February 2012


The Renaissance Portrait from Donatello to Bellini
Metropolitan Museum of Art
December 21, 2011--March 18, 2012

Picturing the Individual


Listed below are but a few of the most engaging works in this outstanding exhibition. We urge you to view the images to form your own impression before reading any reviews, including ours below, or visiting the Met's website. Works cited in our review are marked *. Images marked + can be enlarged, as can details in some cases. Adjust the position of the image by using sliding bars at the bottom or right; to enlarge, click on the image or a detail. (For visitors to the exhibition [see below], the gallery number for each work is indicated in brackets after the title.) Enjoy!

* Donatello, Reliquary Bust of Saint Rossore + [1]

* Antonio del Pollaiuolo, Portrait of a Lady + [2]

* Piero del Pollaiuolo (Piero di Jacopo Benci), Portrait of a Woman + [2]

Botticelli, Ideal Portrait of a Lady ("Simonetta Vespucci") + [2]

Botticelli, Ideal Portrait of a Lady + [2]

* Andrea del Verrocchio, Bust of a Young Woman [2]

* Desiderio da Settignano, Bust of a Young Woman (Marietta di Lorenzo Strozzi?) [2]

Workshop of Antonio Rossellino, Cosimo de' Medici [3]

Benedetto da Maiano, Filippo Strozzi (terracotta) [more] (In the gallery, this version and the next are displayed alongside each other--which do you prefer?) [4]

Benedetto da Maiano, Filippo Strozzi (marble) [4]

* Domenico Ghirlandaio, Portrait of an Old Man and a Boy + [more] [4]

Domenico Ghirlandaio, Francesco Sassetti (1421-1490) and His Son Teodoro [more] [4]

Hans Memling, Portrait of a Young Man [more] (Though the subject of this painting was probably a Florentine, Memling was a pre-eminent Netherlandish painter.) [4]

Leone Battista Alberti, Self-portrait (Click on the "information" link for interesting background on Alberti and this bronze. At the exhibition, this small bronze relief is on the left wall.) [5]

Pisanello (Antonio Pisano), Borso d'Este (contrast with this profile painting of Borso by another artist and this bronze medal, by yet another, from the Met's collection) [5]

[Attributed to] Savelli Sperandio of Mantua, Eleonora of Aragon [5]

* Pietro di Spagna, Federigo da Montefeltro and His Son Guidobaldo [6]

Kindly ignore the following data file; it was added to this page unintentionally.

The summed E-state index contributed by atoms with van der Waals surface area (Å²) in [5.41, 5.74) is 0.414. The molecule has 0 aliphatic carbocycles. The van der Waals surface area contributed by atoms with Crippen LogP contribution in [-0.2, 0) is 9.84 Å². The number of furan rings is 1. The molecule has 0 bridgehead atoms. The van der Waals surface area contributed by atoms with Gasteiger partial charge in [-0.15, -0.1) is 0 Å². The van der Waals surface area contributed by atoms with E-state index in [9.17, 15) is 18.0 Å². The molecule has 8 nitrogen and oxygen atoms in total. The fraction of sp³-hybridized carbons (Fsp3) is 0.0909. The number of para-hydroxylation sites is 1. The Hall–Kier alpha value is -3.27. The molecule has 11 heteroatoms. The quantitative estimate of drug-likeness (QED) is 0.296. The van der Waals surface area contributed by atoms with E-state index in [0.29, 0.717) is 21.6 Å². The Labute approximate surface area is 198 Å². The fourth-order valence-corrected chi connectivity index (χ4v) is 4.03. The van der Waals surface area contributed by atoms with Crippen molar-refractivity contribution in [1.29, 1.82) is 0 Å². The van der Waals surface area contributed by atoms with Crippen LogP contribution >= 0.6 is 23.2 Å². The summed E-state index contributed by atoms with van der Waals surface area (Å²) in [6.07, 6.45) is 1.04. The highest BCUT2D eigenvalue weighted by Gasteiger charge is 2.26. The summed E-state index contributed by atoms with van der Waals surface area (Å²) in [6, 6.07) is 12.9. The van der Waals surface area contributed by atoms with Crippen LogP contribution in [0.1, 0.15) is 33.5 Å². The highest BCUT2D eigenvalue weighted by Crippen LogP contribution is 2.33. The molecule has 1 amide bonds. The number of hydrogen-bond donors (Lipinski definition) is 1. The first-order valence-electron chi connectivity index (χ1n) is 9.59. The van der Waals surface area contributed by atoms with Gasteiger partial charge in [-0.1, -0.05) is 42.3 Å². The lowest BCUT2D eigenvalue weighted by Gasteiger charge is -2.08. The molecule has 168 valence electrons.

[Attributed to] Gian Cristoforo Romano, Bust of a Young Boy About Four Years Old [6]

Antonello da Messina, Portrait of a Young Man [more +] [8]

Antonello da Messina, Portrait of a Young Man [more] [8]

Visiting the Exhibition

Suggestion: Take a quick tour through all the galleries for an overview of the exhibition, then head back to the beginning for closer viewing. The introductory wall texts for each gallery are worth reading, but skip the audio guides, and look at the works before reading the labels!

The galleries are titled as follows:

1 - Origins: 1425-40
2 - The Female Portrait in Florence -
3 - The Medici [more]
4 - The Male Portrait in Florence: 1450-1500
5 - The Court Portrait: 1430-70
6 - The Court Portrait: 1470-1506 [includes several sculpture busts of children]
7 - Northern Italian Portrait Drawings
8 - Venice and the Veneto


Delving into a fertile period in the early development of the art of portraiture in Italy, this outstanding exhibition includes many of that golden era's landmark works. Ironically, however, the arresting work that is the centerpiece of the exhibition's first gallery--Donatello's gilded-bronze Reliquary Bust of Saint Rossore [more] (c. 1425)--is not, strictly speaking, a portrait at all, certainly not one of that third-century saint. It is, instead, a likeness of an unknown contemporary of the sculptor's--evidently modeled from life, and imbued with great dignity. Yet it paved the way for countless portrait busts to follow, and inspired painters as well.